Highlights of the 2015 Ticketing Satisfaction Survey

(Last updated on: July 14, 2015)

Here are some highlights of the 2015 Ticketing Satisfaction Survey conducted by AMT Lab (Arts Management & Technology Laboratory) at Carnegie Mellon University:

Read the full survey report.

“When analyzing how respondents use and value each feature it was important to consider what ticketing systems they use. Tessitura remained the most common ticketing system for organizations earning more than $5 million. For those earning less, Arts Management Systems and Center Stage Software were the most common systems reported.”

Mobile ticketing
Mobile ticket purchases are still low –  7.2% of annual ticket sales.
Sale or no sale, audiences are learning about,and interacting with, arts organizations and their offerings via mobile at a tremendous rate (64% of all US adults own a smartphone).
the majority of respondents still attributed immense importance to mobile ticketing
CONCLUSION: While mobile ticketing is not a major source of sales now, organizations are moving in that direction and value it as important.

Online Ticketing
In a notable change from our 2011 and 2009 surveys, website transactions outranked in-person and phone call transactions as the most used and valued method of ticketing.

Barcoding and ticket forgery remain among the least frequently used and valued features since the National Ticketing Survey began in 2009, especially in low budget organizations.

What respondents would most like to change about their current ticketing system:

Ease of Use
“Ease of use/user friendliness” was the most frequent improvement requested of a respondent’s ticketing system. Most simply responded with “more user friendly,” with one respondent from the Midwest asking developers to “Just simplify everything. Clean looking and easy to understand.”  Issues relating to optimizing reporting features and training new employees were frequently tied back to confusing and “needlessly complex” navigation. Many reported patron user friendliness as critical.

General and customer reporting features ranked highest in top-of-mind importance for a ticketing system, immediately following ease of use. Easier building, printing, editing, saving, and creating customer-specific reports all cropped up as requested reporting improvements. As was making “selected preferences ‘stick’ so they don’t need to be re-specified every single time.” Customized sales reporting functions were more frequently used (92% overall) compared to automated sales reporting functions (80% overall). The use of automated sales reports varies across organization size, steadily increasing 23 percentage points, from low budget (68%) to high budget organizations (91%).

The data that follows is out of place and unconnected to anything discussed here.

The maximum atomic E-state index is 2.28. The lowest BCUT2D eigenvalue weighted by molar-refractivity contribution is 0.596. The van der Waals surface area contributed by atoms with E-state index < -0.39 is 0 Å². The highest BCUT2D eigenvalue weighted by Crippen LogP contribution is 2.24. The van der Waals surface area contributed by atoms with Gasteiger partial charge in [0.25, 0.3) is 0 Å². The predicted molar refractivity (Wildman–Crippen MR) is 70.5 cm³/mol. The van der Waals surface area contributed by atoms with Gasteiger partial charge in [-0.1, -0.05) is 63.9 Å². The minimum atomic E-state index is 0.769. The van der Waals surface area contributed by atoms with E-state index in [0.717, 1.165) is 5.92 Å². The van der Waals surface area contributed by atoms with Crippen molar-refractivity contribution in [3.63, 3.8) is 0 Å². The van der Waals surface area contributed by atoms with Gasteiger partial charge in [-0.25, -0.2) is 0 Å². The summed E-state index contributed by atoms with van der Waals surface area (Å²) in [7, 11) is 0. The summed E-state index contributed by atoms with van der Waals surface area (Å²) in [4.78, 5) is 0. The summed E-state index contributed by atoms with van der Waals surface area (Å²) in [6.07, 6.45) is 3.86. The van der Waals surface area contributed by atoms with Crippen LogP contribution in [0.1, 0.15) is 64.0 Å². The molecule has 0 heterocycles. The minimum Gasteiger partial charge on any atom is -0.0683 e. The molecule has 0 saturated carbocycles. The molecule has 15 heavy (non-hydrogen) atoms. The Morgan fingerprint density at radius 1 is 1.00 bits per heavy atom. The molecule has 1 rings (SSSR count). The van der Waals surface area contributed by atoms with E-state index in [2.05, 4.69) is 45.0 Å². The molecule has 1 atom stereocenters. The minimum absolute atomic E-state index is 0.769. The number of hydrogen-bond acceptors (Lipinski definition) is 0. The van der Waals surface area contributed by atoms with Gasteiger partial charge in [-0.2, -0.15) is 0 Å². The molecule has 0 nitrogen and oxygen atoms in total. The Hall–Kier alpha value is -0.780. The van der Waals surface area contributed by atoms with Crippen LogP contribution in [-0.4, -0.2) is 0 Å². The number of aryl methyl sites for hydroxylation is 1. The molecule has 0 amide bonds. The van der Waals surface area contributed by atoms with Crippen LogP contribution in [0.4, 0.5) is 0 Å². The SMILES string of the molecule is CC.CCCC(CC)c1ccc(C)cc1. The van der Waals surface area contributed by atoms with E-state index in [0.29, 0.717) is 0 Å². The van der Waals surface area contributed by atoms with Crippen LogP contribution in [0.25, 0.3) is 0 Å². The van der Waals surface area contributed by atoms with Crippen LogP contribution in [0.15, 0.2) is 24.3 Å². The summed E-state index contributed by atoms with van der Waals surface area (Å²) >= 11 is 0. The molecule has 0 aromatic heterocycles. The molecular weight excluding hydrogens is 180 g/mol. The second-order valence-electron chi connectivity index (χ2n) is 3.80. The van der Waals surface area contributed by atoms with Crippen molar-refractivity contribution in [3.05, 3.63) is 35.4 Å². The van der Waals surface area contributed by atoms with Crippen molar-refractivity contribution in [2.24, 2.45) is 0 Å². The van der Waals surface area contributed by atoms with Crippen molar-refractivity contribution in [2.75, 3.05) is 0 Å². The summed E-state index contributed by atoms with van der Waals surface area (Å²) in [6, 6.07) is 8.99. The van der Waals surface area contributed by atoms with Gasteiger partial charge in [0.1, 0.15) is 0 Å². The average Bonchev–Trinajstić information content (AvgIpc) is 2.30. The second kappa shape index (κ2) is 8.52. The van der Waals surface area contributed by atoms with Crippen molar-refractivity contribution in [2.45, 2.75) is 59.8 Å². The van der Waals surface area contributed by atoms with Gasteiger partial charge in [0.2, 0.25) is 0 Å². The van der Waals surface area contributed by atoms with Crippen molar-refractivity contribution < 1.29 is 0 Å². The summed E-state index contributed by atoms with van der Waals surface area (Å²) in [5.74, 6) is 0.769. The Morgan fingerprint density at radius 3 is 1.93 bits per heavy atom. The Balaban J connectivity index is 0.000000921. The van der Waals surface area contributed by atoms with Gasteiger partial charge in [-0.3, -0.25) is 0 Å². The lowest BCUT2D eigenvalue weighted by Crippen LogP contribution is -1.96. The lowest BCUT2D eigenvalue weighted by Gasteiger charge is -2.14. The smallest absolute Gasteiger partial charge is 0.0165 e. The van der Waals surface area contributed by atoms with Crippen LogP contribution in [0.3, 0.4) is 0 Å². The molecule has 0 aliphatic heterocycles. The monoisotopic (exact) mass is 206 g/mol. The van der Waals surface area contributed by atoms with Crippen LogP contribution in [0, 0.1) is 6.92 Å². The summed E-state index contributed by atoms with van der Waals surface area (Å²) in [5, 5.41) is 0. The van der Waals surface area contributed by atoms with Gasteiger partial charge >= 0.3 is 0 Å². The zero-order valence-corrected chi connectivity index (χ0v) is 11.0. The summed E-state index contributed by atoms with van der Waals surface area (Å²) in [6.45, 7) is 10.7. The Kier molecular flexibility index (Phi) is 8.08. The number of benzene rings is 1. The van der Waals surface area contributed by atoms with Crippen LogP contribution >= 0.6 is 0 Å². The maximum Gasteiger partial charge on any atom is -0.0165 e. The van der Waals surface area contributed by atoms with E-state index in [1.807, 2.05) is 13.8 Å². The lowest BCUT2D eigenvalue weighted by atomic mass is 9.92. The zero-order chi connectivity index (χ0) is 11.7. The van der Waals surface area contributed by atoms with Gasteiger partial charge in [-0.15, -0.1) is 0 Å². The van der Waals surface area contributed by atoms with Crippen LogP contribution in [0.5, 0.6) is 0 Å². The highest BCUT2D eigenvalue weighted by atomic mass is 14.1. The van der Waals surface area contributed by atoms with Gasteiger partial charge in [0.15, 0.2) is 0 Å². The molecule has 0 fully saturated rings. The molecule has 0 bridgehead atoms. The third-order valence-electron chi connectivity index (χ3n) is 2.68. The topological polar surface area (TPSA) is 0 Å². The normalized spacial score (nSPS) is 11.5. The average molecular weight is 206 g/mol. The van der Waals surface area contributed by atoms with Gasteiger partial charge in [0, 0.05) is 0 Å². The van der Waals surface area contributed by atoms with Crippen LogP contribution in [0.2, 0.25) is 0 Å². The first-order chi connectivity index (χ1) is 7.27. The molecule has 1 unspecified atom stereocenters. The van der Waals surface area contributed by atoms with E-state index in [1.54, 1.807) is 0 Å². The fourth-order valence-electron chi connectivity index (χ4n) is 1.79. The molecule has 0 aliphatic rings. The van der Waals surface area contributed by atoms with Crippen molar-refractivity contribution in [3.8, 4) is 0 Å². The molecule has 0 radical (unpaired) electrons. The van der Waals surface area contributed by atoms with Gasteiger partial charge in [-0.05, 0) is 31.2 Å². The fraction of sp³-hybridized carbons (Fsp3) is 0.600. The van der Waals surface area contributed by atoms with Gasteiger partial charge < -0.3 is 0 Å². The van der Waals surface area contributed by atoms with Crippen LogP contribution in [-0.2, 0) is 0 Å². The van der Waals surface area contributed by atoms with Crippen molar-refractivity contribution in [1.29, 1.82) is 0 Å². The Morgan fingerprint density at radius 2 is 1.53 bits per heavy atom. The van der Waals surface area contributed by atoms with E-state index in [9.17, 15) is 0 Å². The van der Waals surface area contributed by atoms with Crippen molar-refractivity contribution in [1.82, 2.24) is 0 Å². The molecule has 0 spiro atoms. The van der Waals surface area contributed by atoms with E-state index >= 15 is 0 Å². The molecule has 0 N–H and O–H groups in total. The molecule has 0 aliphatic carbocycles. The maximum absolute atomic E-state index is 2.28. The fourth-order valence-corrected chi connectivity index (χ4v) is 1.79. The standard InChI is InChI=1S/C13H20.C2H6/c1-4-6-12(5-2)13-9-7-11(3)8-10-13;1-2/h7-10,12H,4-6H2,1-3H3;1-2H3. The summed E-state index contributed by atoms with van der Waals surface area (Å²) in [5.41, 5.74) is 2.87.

Final Ticketing System Comments
For many arts goers, purchasing a ticket is their first interaction with an arts organization. Before concluding the survey many respondents stressed the importance of making the patron’s ticketing experience as intuitive and customer friendly as possible to set relationship building off on the right foot.

A ticketing system’s ability to provide intuitive learning and use for operators, collect development-related information, and deliver a pleasant transactional experience for patrons are just a few of the criteria arts managers consider when selecting a ticketing system. Cost frequently was a barrier to upgrading features, investing in new systems, and overcoming existing technical issues.

When AMT Lab first ran a ticketing survey in 2009, dissatisfaction levels with software were far higher than they are today. The broad levels of feature usage and satisfaction reported in the 2015 survey are a sign that as the industry has advanced, arts organizations may face entirely different technology challenges.

Ticketing System Considerations
Since the last survey in 2011, the market for ticketing systems has changed significantly. Although there are still a great number of solutions available, most systems will be expected to take on an increasingly broad range of data management tasks. In addition to standard tasks such as seat mapping, subscriptions, and sales reports, many systems also have significant CRM (Customer Relationship Management) functionality as well. Used correctly these systems can present a fuller picture of customer’s relationships with your organization, including ticket sales, donations, and interactions with customer service. Some systems are even beginning to look towards social media.

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